Mirror, mirror, show me my vital signs

A team at MIT is using widely available low-res Webcam imaging to measure the human pulse, and is now working on expanding readings to respiration and blood pressure.

Elizabeth Armstrong Moore
Elizabeth Armstrong Moore is based in Portland, Oregon, and has written for Wired, The Christian Science Monitor, and public radio. Her semi-obscure hobbies include climbing, billiards, board games that take up a lot of space, and piano.
Elizabeth Armstrong Moore
2 min read

How'd you like to check your pulse, respiration, and blood pressure as you brush your teeth in the mirror each morning? A PhD candidate at the Harvard-MIT Division of Health Sciences and Technology is working to make this a reality in the near future.

Daniel McDuff, who worked on the pulse-monitoring system, demonstrates a version of the device built into a mirror that displays his pulse rate in real time. Melanie Gonick

Electrical and medical engineering student Ming-Zher Poh has already used low-res Webcam imaging to measure the human pulse. He's now working on adding respiration, blood oxygen levels, and blood pressure to the list--all by having people simply peer into a camera or, for those who'd rather multitask, into a mirror in front of that camera.

The system works by measuring the slightest variations in brightness produced by blood flow through blood vessels in the face. Poh used public-domain software to identify facial positions in any given image and break that information into separate red, green, and blue portions of the video images.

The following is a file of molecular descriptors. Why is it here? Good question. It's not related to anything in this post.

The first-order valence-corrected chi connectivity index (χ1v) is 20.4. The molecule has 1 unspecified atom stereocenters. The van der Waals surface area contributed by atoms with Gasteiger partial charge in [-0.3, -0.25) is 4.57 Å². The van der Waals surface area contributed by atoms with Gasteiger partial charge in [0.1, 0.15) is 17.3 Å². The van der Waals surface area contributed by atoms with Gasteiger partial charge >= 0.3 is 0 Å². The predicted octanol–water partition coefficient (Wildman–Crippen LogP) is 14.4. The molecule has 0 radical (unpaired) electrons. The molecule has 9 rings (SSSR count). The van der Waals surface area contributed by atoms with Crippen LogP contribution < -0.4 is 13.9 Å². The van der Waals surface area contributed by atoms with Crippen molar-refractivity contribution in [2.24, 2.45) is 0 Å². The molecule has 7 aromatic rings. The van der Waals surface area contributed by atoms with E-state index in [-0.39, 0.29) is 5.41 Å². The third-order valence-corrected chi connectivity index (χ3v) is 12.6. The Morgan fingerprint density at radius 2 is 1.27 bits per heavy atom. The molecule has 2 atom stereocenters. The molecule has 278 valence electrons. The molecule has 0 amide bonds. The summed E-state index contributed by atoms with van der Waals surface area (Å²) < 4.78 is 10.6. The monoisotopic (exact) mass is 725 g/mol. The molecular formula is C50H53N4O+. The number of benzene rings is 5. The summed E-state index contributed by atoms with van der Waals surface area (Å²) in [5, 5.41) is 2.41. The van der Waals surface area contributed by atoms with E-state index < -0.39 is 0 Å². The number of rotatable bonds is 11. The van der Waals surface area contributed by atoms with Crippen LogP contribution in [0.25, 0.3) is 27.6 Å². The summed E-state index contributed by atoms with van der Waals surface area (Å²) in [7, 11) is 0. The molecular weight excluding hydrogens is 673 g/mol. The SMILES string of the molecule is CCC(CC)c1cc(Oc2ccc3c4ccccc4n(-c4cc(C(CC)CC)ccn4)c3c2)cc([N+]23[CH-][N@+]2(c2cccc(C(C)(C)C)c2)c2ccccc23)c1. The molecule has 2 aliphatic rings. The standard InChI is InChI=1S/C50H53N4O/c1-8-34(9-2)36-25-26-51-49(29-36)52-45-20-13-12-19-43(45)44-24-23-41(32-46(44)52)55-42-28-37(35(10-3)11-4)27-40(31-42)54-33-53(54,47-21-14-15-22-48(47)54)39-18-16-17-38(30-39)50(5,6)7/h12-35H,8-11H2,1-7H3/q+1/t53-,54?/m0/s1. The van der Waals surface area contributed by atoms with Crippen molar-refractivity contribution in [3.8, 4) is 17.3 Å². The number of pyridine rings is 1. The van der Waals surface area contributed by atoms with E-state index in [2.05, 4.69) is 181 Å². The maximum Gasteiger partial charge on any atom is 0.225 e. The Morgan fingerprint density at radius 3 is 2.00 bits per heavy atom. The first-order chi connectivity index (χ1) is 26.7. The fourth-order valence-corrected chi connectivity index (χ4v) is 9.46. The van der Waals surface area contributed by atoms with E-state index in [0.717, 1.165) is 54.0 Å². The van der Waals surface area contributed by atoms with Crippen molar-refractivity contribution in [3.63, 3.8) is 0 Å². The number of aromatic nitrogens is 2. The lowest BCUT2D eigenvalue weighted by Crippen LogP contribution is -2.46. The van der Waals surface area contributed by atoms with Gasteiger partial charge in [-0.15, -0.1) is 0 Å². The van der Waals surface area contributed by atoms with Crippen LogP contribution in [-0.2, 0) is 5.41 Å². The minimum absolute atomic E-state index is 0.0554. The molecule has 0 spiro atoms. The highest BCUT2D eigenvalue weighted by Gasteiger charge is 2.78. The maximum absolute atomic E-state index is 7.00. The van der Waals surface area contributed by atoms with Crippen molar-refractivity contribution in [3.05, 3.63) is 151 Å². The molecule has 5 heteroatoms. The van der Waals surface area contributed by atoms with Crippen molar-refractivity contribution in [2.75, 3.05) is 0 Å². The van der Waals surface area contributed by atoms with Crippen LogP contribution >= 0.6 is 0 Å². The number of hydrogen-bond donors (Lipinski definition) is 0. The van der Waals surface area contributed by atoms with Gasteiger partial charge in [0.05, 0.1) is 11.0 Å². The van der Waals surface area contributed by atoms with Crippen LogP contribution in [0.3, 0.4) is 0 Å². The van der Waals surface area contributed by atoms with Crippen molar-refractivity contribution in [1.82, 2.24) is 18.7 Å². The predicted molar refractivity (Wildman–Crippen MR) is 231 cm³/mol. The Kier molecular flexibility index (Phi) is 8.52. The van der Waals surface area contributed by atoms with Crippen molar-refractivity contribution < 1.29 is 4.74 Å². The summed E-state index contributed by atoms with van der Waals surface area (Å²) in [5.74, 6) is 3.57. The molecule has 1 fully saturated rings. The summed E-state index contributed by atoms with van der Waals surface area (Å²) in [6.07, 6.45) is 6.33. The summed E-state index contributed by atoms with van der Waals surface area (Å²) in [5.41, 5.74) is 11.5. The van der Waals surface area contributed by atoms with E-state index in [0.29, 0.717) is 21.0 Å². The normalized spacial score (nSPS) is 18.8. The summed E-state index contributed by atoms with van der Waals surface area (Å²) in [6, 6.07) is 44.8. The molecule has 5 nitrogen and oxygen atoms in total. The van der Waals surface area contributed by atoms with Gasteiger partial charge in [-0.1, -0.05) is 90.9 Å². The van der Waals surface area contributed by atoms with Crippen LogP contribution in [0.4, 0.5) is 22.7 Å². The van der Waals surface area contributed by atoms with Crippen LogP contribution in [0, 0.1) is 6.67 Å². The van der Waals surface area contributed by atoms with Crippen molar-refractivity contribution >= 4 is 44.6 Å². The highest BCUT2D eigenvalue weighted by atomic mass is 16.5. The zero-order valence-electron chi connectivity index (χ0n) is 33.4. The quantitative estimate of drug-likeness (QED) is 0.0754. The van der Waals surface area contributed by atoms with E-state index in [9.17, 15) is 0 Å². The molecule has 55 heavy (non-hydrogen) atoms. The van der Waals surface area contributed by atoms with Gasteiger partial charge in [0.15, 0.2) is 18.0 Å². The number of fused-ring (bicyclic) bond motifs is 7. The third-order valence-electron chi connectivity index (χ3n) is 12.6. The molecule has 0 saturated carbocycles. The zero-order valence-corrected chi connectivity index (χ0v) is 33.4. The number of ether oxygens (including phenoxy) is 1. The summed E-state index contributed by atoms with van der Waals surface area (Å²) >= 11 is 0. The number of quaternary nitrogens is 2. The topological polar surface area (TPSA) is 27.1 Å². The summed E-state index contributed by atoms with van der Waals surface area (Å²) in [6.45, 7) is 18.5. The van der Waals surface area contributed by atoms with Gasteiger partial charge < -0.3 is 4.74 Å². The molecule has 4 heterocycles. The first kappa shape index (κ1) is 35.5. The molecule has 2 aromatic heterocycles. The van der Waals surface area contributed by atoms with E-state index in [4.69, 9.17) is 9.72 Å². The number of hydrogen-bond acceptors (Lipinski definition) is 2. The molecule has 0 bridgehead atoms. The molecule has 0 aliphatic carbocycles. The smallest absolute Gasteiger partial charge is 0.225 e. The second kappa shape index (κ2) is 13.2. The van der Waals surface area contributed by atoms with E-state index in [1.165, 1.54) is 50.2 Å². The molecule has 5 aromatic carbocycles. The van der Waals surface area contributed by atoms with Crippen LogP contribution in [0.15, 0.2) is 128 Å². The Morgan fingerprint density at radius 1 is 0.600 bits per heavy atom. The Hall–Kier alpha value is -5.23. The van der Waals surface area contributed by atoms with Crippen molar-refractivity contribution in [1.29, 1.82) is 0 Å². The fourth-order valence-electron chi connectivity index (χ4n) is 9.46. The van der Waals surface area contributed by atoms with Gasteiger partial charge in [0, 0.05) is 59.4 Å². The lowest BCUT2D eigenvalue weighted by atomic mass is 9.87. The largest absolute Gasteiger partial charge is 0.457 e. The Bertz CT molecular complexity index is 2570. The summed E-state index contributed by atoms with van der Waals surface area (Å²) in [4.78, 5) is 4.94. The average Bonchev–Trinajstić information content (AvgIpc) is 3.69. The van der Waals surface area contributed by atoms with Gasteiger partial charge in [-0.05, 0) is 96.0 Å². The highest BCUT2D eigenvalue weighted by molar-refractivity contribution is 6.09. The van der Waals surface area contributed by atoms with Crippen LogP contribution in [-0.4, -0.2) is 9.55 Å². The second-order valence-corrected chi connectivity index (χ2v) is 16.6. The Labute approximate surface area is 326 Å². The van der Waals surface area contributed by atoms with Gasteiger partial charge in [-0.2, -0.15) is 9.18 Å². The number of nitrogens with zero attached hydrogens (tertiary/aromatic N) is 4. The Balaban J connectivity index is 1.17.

To deal with both movement in front of the lens as well as different ambient light, Poh adapted a method known as ICA (Independent Component Analysis)--a signal-processing technique originally developed to extract a single voice from a room of conversations--to find the pulse signal amid all the video noise.

Initial results of the project, which Poh conducted with Media Arts and Sciences Professor Rosalind Picard and Media Lab student Daniel McDuff, were outlined in May in the journal Optics Express.

The pulse results turned out to be pretty reliable when compared with measurements taken by an FDA-approved monitoring device. Poh's readings were within three beats per minute, even when test subjects were moving in front of the camera, and even with up to three people standing in view of the camera at the same time.

I can see the future, and it feels like Star Trek. Family teeth-brushing time will soon include checking in on pulse rates and blood pressures. But Poh says he also sees practical applications for online telemedicine screenings, or for ongoing monitoring of, say, elderly relatives from afar.

Fokko Wieringa, senior scientist at TNO Science & Industry in the Netherlands, published a paper describing a similar pulse-detection system in 2005, but he tells MIT News:

The exciting thing about this new method is that they identify a fixed region on the face and track it... The achieved gain in signal quality allows them to use a simple and cheap camera, even on moderately moving persons. These combined features are very original. My hands are itching to exchange ideas and cooperate with these young researchers; it's exciting stuff.

Poh may have a long road ahead of him before he's able to get blood pressure and blood-oxygen measurements from the same video images. But he's optimistic, because blood oxygen sensors already use optical detection, the difference being that they rely on dedicated light sources as opposed to ambient lighting.

"It's not going to be easy," he says, "but it theoretically should be possible."